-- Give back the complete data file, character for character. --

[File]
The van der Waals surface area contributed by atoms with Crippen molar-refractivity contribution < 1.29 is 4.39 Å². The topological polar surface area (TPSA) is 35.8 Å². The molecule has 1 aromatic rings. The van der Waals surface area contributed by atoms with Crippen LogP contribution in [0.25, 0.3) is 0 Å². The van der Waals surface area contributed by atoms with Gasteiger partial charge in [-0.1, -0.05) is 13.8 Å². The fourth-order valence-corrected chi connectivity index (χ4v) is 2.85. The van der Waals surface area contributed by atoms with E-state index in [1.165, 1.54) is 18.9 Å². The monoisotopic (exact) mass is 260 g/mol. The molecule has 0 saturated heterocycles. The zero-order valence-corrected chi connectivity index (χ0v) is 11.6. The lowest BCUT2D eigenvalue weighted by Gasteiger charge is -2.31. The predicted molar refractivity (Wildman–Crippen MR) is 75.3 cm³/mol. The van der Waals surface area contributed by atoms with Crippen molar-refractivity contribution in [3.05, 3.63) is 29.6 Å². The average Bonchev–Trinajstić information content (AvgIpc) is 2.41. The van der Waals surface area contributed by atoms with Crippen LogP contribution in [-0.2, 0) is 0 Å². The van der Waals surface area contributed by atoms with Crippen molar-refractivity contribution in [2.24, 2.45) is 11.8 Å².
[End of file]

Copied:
The van der Waals surface area contributed by atoms with Crippen molar-refractivity contribution < 1.29 is 4.39 Å². The topological polar surface area (TPSA) is 35.8 Å². The molecule has 1 aromatic rings. The van der Waals surface area contributed by atoms with Crippen LogP contribution in [0.25, 0.3) is 0 Å². The van der Waals surface area contributed by atoms with Gasteiger partial charge in [-0.1, -0.05) is 13.8 Å². The fourth-order valence-corrected chi connectivity index (χ4v) is 2.85. The van der Waals surface area contributed by atoms with E-state index in [1.165, 1.54) is 18.9 Å². The monoisotopic (exact) mass is 260 g/mol. The molecule has 0 saturated heterocycles. The zero-order valence-corrected chi connectivity index (χ0v) is 11.6. The lowest BCUT2D eigenvalue weighted by Gasteiger charge is -2.31. The predicted molar refractivity (Wildman–Crippen MR) is 75.3 cm³/mol. The van der Waals surface area contributed by atoms with Crippen molar-refractivity contribution in [3.05, 3.63) is 29.6 Å². The average Bonchev–Trinajstić information content (AvgIpc) is 2.41. The van der Waals surface area contributed by atoms with Crippen LogP contribution in [-0.2, 0) is 0 Å². The van der Waals surface area contributed by atoms with Crippen molar-refractivity contribution in [2.24, 2.45) is 11.8 Å².